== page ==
LONDON (Reuters) – The European Central Bank must continue its fight to tame inflation “with determination” because wages are rising, fiscal policy is too generous and inflation expectations remain too high, ECB board member Isabel Schnabel said on Friday.
Striking a similar tone, ECB President Christine Lagarde said earlier in the day that the central bank for the 20 countries that share the euro would be “courageous” and do what was needed to beat price pressures.
Their comments came against a backdrop of concerns about fallout on the financial system from an abrupt series of ECB rate hikes and speculation about a pause in tightening by the U.S. Federal Reserve.
Schnabel, a prominent policy hawk, said wage growth had picked up substantially, with unions trying to recoup some of the ground lost in the past two years, while inflation expectations remained “stubbornly high” and government spending “too expansionary”.
“This is why it’s so important that we show strong determination to bring inflation back to 2%,” she told an event in London.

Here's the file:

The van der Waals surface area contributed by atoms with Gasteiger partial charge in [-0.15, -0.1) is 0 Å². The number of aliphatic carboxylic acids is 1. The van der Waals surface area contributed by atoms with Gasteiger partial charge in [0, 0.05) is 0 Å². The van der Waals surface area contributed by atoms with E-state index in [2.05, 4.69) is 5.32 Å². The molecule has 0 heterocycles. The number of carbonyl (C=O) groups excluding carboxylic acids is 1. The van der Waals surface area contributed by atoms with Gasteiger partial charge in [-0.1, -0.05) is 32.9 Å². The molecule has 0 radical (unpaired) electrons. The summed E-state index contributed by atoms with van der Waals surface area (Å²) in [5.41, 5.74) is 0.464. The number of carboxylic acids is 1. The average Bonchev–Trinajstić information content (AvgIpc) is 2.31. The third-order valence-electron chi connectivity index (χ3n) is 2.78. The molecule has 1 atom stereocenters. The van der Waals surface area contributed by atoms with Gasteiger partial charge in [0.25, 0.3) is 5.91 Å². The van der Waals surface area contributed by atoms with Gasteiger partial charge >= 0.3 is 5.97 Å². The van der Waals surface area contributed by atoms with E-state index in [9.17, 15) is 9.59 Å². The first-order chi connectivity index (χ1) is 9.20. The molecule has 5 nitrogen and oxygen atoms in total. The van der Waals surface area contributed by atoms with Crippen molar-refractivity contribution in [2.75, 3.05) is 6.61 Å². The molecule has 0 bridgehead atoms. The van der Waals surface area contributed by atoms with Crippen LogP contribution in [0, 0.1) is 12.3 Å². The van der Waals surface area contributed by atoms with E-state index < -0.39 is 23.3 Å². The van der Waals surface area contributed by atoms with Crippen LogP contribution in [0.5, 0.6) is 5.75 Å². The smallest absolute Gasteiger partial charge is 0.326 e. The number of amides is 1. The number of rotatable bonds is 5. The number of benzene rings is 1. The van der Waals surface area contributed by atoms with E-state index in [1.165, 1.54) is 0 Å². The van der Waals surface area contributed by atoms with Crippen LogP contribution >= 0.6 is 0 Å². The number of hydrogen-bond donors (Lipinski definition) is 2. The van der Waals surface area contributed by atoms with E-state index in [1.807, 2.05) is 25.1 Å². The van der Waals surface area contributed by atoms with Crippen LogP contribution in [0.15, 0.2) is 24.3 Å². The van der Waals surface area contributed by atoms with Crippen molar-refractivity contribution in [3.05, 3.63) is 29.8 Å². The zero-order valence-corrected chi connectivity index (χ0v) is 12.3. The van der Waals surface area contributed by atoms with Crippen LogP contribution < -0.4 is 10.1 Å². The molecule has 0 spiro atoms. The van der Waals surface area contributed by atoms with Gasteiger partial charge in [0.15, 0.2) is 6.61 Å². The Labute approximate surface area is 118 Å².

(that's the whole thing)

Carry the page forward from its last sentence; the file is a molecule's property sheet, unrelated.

The ECB has raised interest rates by the most on record since last July in a bid to curb inflation, which has been fuelled by higher energy costs, fatter mark-ups by companies and pent-up demand following the COVID-19 pandemic.
The Fed has opened the door a possible pause to its rate hikes amid mixed economic data, a string of bank failures and worries about the U.S. government’s debt ceiling.
But Schnabel said the ECB should go on “raising rates to a sufficiently restrictive level and keeping them at that level for as long as necessary”.
At the same time it had “the tools to provide liquidity to the euro area financial system, if needed to preserve financial stability”, she added.
As examples, Schnabel cited the ECB’s massive purchases of corporate and government bonds during the pandemic and its unveiling last year of a scheme that would allow it to help individual countries if they came under undue market pressure.
Investors expect the ECB to raise borrowing costs twice more by the end of the summer – taking the rate it pays on bank deposits to 3.75% – before it starts cutting them early next year.
(Reporting by Marc Jones; Writing by Francesco Canepa; editing by Matthias Williams and John Stonestreet)